The activity of deer has been studied by wildlife researchers since the 1970s, who over time have taken advantage of the latest technology to try and ascertain the effect of the moon on deer behavior.
In 1990, Paul Beier and Dale McCullough used activity sensors on deer to study whether a variety of factors affect deer activity patterns and habitat use. They wrote, “It is difficult to determine the effect of weather and moonlight on deer activity and habitat use because of interactions between weather variables, changes in weather effects with season and time of day, and nonlinear responses to some variables, e.g., temperature and wind speed.”
They also noted, “There is conflicting evidence regarding the influence of moonlight on deer activity and habitat use.” They go on to cite 2 papers that found no effect of moonlight on deer activity and 2 papers that found deer increased their movements near the full moon and were less likely to use more open habitats.
In their own study of deer activity, Beier and McCullough concluded, “Moonlight had little or no influence on nighttime activity or habitat use by deer.”
But what have you told us? Well, so far over 1,000 people have responded to our survey (we’re still collecting answers, so if you want to take the SURVEY you can!)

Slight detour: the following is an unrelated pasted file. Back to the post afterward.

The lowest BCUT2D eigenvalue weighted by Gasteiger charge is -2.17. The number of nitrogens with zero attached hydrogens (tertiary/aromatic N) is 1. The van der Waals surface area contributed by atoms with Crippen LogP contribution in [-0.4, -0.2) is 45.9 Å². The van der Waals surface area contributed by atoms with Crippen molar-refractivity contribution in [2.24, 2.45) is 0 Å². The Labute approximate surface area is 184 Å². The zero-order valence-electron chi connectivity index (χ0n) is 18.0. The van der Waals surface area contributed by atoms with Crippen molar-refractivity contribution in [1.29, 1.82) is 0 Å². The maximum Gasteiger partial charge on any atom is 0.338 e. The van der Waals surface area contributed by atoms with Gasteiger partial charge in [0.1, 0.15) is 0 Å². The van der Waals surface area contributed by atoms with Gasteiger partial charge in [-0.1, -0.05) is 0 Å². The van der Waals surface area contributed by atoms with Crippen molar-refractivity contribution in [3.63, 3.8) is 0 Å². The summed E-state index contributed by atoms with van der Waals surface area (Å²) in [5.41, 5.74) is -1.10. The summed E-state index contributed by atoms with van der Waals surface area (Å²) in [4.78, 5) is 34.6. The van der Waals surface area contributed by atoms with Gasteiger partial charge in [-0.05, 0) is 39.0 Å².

Just like research results have not been conclusive, there is some difference of opinions! Here is what the first 968 respondents said about the effect of the moon.
And as to how the moon affects deer movement, this is what you told us:
So tell your friends about the survey and we’ll continue to compile the answers and share the results.
In the near future (please be patient!), we’ll share with you the results of our analysis of 2013 and 2014 data for the month of October. We, by no means, will consider this the final answer about how the moon affects white-tailed deer movements, but we will be able to show you what our collared deer did during the archery hunting seasons!
Note: The results of this survey are only a representation of readers of this blog. The results are not generalizable to hunters, or the general public, or any larger population. The purpose of the survey was to have fun!
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